It is rare to find a child or teen who doesn’t experience some kind of performance anxiety related to test-taking. When we see our child getting stomach aches or headaches on test days, though, we naturally want to know how to prevent test anxiety.

Many things can contribute to test anxiety:

  • Lack of preparation
  • Poor performance on previous exams
  • Being overly concerned with grades
  • Fear of parental disapproval
  • Perfectionism

While it’s not possible to remove all testing from your child’s academic career, it is possible to help him or her develop coping strategies for test days. Time4Learning also offers an afterschool online education program that can support and enhance the academic areas where a student is struggling.

General Strategies to Reduce Test Anxiety

The good news is that there are things you can teach and practice with your child or teen at home that may help them overcome their fears about taking tests. These strategies address some of the physical, emotional, and cognitive worries related to test-taking.

Tips to reduce test anxiety:

  • Ensure your child is getting enough sleep. Lack of sufficient rest can be a breeding ground for all kinds of anxieties.
  • Talk it out. Just the act of speaking their anxiety aloud can be enough to help some kids work through their misgivings about an upcoming test. Listen to your child’s fears without judgment and without telling them how they should feel.
  • Teach breathing exercises that students can use during test time. Slow breathing triggers a natural relaxation response in the body.
  • Model positive thinking. Let your child see you regularly express positive thoughts about upcoming stressors in your own life.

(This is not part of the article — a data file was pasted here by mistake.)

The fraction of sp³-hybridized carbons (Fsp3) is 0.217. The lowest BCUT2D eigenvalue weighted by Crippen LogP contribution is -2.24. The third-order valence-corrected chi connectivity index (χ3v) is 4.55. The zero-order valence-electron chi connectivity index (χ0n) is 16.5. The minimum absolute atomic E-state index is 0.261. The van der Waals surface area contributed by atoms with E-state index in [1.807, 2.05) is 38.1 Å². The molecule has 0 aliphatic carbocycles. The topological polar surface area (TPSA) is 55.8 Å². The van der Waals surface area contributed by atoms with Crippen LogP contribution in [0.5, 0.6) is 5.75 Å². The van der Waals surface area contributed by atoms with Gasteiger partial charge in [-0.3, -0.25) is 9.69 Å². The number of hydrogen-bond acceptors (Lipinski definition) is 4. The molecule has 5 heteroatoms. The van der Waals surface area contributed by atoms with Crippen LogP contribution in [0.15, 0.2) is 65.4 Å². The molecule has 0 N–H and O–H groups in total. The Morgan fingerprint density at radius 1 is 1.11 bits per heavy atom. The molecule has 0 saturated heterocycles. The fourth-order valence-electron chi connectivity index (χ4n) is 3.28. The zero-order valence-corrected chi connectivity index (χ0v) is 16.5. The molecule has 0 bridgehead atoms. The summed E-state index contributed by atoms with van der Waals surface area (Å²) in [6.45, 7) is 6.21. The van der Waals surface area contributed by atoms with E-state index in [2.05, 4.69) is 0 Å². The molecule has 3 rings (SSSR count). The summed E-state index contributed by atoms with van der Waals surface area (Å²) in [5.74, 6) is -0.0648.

• Remind your child that test grades aren’t a final measure of success. Make sure your child understands that the goal is to do their best, not have a perfect test score.
  • Create a pretest routine. Pay attention to what works for you every time you prepare for tests. Replicating this each time will help you beat exam anxiety.
  • Study early. Studying days, or even weeks, before a test will allow students to identify areas they have trouble with early on. Doing so will give them plenty of time to ask questions, practice, and gain a better understanding of a particular concept which, in turn, will improve their confidence and help reduce their test taking anxiety.
  • Study in an environment similar to the test. If possible, study in the same type of environment in which the test will be administered. For example, if your child will be taking a test in a large classroom with other students, have him or her study at a library so that they can get accustomed to the sights and sounds of that environment.

How to Reduce Test Anxiety in Elementary Students

Anxiety about tests can begin as early as kindergarten. Some children are more susceptible than others to fear of failure. The chief thing you can do to help your elementary student is to not put too much emphasis on test scores. Explain to your child that schools use tests as a way to get a picture of how much students are learning. Tests aren’t the final goal–learning is!

Elementary students, in particular, often get anxious about math tests. Math anxiety can affect a child’s enjoyment of math, as well as their confidence about math performance.  At this grade level, games are a powerful antidote to apprehension about math.

Time4MathFacts is a fun, motivational, and stress-free environment for mastering addition, subtraction, multiplication, and division facts. Students who achieve a certain level of automaticity with math facts (the ability to pull math facts from their memory without conscious effort or attention) can significantly reduce their feelings of math anxiety.

Ways to Reduce Test Anxiety in Middle School Students